On June 6th of this year, the New York Times Magazine published a long and gruesome article on generations of sexual abuse perpetrated by male teachers upon male students at the exclusive Horace Mann School, in Bronx County, New York. The abuse happened long ago — there was no whisper that anything of the kind had occurred lately — and the abusers were all dead. From the article, they appeared to be generally awful people.
One person whom almost no one seems to believe is especially awful is 88-year-old Buddhist and former Horace Mann English professor Tek Young Lin, who went unmentiond in the original article. He was, according to a followup published today in the Times, deeply beloved by his students. He also slept with several of them, and admits it. "It seemed O.K. in those days," he told the Times.
The Times spoke to three former Horace Mann students who claimed Mr. Lin had attempted to initiate sexual contact with them. From the Times:
While at Horace Mann, Mr. Lin lived in Yonkers and had pictures of former Horace Mann students hanging on his walls, said a former student, who was 14 or 15 when Mr. Lin initiated sexual contact with him. He called these boys his “pillars.”
The man said that Mr. Lin used phrases like “I just want to cuddle” and that Mr. Lin would not do anything he did not want him to do.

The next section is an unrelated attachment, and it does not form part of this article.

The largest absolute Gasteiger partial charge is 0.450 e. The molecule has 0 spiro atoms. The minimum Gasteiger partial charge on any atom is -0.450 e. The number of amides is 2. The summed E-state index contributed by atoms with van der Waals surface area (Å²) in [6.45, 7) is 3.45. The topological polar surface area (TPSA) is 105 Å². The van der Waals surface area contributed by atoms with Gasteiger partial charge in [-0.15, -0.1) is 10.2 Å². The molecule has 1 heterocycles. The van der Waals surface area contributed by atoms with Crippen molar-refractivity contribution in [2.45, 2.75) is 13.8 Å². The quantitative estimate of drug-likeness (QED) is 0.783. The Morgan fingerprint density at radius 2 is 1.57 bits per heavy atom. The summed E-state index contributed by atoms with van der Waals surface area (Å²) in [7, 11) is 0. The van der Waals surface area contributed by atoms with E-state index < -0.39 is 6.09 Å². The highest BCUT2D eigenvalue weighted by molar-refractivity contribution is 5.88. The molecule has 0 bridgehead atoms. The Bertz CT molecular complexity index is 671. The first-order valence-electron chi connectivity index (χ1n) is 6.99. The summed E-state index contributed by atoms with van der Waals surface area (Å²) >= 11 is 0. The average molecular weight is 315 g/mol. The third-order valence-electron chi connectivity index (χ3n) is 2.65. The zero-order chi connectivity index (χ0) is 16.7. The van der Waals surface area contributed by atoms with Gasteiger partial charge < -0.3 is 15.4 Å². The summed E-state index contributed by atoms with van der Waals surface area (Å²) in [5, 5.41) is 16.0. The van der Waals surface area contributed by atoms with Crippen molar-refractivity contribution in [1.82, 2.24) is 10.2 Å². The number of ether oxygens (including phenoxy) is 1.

“Did Tek behave in a way that was inappropriate? Absolutely,” he said. “Was he warm, was it a wonderful relationship? He opened up areas of philosophy to me. Yes.”
The above-quoted student's relationship with Mr. Lin, according to the Times, lasted "years," though their contact was only very rarely sexual.
Since being made aware of the allegations against Mr. Lin last week, the Horace Mann School has removed his name from the English department chairmanship, which was named in his honor decades ago. Because of New York's statutes of limitations, the Times suggests it is unlikely that Mr. Lin will face any more serious punishment for his behavior. Nor does it seem the students who accuse him would want him to. From the Times:
All three students cited Mr. Lin as a positive influence in their lives, even today, and seemed reluctant to speak, not wanting to hurt the reputation of a man who had opened their eyes to philosophy and literature, and whose strict grammar rules they remembered today.
… [Mr. Lin's] Zen-like presence in a notoriously non-Zen-like environment offered students a unique outlook on the world. Long after Mr. Lin retired, some alumni started a Facebook page,“Fans of Tek Young Lin,” and many kept in touch with him.
… During the interview last week, Mr. Lin said he was now traveling the country to try to reunite with the nine surviving members of his World War II battalion.
… [Mr. Lin] said he now understood that he might have crossed a line.
“At the time it seemed it happened and it was done, but apparently it wasn’t, and if I had in any way harmed them, hurt them, I am truly, truly sorry,” he said. “I hope if they have been hurt, they will overcome that hurt, and I should be very happy to help in any way I can.”